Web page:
Tuesday, April 15, 2008

A day in the life of a blogger



Today was the first test of the "new gig" at work, covering breaking news via blog. In my case, this is "News Cut" at Minnesota Public Radio. As people get more used to blogs, telling stories incrementally becomes a faster -- and in many ways a more complete -- way to get lots of information to people on their timetable, rather than waiting until reporters , umm, research, report, write and eventually -- if you're listening at just the right time -- deliver the information.

I think the two methods are most compatible in radio and I'm thrilled that Minnesota Public Radio is courageous enough to try it. Not many mainstream media folks will say to its newsroom blogger, "go do your own show and make it interesting." Traditionally in mainstream media, nothing ends up on the blog that hasn't first been on the radio (or TV or newspaper) or isn't gathered primarily for the purpose of getting on the radio (or TV or newspaper).

The MPR way allows me to actually have conversations with the audience, have them ask the questions, and then I go find the answers. That is then sprinkled around thenuts-and-bolts of a breaking story.

Believe me, I've had my share of sleepless nights wondering whether this sort of thing can work, but today convinced me of some of the possibilities. In a market like this, a reporter usually works one angle. This method makes the blogger more like a "talk show," turning from one angle to another and then another and then another (this is the old "talk show," not the current "let's set fire to a cross on somebody's lawn" version of a talk show).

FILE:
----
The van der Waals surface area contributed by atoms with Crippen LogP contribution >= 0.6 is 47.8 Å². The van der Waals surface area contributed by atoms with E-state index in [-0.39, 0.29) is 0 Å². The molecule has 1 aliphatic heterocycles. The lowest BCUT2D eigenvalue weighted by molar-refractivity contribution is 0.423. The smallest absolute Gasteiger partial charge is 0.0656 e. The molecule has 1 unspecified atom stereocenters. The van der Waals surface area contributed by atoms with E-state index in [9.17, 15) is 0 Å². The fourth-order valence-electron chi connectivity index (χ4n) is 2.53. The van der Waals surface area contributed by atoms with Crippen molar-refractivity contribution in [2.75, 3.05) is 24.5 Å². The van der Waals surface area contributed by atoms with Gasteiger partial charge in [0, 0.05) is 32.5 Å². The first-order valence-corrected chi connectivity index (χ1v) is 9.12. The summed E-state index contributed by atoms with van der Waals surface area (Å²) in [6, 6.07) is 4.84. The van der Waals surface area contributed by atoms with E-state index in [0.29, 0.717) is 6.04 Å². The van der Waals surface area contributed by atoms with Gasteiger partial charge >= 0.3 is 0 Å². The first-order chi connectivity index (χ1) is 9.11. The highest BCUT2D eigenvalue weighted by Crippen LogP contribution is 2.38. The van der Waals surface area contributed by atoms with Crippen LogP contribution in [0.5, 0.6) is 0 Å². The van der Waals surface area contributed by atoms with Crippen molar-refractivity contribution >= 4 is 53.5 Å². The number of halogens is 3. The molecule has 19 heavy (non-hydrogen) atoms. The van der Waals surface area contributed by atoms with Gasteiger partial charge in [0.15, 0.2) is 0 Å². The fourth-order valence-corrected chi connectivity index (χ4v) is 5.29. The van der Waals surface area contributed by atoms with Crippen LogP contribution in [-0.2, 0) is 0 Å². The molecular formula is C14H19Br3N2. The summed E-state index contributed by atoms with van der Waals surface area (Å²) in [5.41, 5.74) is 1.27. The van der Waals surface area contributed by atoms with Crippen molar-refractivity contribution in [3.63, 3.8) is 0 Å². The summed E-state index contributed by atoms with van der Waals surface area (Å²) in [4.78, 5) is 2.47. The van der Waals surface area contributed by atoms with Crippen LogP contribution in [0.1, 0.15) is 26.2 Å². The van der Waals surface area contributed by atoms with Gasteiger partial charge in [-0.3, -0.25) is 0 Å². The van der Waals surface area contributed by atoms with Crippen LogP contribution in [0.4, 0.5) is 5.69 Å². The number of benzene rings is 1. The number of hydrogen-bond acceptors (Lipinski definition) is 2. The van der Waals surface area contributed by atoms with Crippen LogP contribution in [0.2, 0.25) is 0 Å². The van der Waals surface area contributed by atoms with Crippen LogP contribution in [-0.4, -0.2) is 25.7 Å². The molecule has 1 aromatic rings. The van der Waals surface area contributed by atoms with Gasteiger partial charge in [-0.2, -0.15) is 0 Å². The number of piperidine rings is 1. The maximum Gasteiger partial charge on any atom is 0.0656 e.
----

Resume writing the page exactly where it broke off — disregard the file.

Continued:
So what was I able to do? Over the last 24 hours, I:

  • Get an analyst at Clark University to give me first impressions
  • Provide an immediate FAQ on what the merger means to people.
  • Live blog the investor conference call
  • Live blog -- sort of -- the news conference
  • Examine the "branding" issue and why it's important for a merging company to get rid of the old logo,colors and message of the company being taken over.
  • Find out about the frequent flier programs and what people should do to maximize their miles' worth.
  • Provide an interview with an economist about what investors were saying about this in helping the stocks to tank.
  • Put together an admittedly "turdy little piece" on repainting airplanes.
  • Examine the influence of Southwest Airlines, consider the future of regional airlines, and answer a few more questions from the audience.

    You know what? For one person, that's a hell of a good day's work. And it's the way a typical day used to be for us newspeople in small market radio in the old days; still, I think, the best form of radio, may it rest in peace.

    Oh, and I threw a bone to the core medium, in this segment with Tom Crann on All Things Considered (Listen here in mp3 format).

    Man this was a fun day!
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